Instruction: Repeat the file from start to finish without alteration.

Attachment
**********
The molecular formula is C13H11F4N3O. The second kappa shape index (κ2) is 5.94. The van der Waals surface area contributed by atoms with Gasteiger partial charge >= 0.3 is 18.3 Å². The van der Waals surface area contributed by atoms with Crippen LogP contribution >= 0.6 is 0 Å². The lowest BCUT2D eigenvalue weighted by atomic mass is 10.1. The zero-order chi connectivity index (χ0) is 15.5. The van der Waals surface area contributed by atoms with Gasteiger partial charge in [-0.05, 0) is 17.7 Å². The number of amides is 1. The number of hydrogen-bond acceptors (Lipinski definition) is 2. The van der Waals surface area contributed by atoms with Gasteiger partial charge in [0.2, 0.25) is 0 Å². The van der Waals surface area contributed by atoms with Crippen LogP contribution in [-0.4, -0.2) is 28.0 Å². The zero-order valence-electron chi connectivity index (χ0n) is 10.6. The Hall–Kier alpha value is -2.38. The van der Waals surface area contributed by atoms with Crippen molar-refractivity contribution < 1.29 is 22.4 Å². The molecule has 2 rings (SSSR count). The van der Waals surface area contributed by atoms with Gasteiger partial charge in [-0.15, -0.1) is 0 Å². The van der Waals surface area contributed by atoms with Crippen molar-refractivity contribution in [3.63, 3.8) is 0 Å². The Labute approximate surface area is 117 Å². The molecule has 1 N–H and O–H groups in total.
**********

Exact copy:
The molecular formula is C13H11F4N3O. The second kappa shape index (κ2) is 5.94. The van der Waals surface area contributed by atoms with Gasteiger partial charge >= 0.3 is 18.3 Å². The van der Waals surface area contributed by atoms with Crippen LogP contribution >= 0.6 is 0 Å². The lowest BCUT2D eigenvalue weighted by atomic mass is 10.1. The zero-order chi connectivity index (χ0) is 15.5. The van der Waals surface area contributed by atoms with Gasteiger partial charge in [-0.05, 0) is 17.7 Å². The number of amides is 1. The number of hydrogen-bond acceptors (Lipinski definition) is 2. The van der Waals surface area contributed by atoms with Gasteiger partial charge in [0.2, 0.25) is 0 Å². The van der Waals surface area contributed by atoms with Crippen LogP contribution in [-0.4, -0.2) is 28.0 Å². The zero-order valence-electron chi connectivity index (χ0n) is 10.6. The Hall–Kier alpha value is -2.38. The van der Waals surface area contributed by atoms with Crippen molar-refractivity contribution < 1.29 is 22.4 Å². The molecule has 2 rings (SSSR count). The van der Waals surface area contributed by atoms with Gasteiger partial charge in [-0.15, -0.1) is 0 Å². The van der Waals surface area contributed by atoms with Crippen molar-refractivity contribution in [3.63, 3.8) is 0 Å². The Labute approximate surface area is 117 Å². The molecule has 1 N–H and O–H groups in total.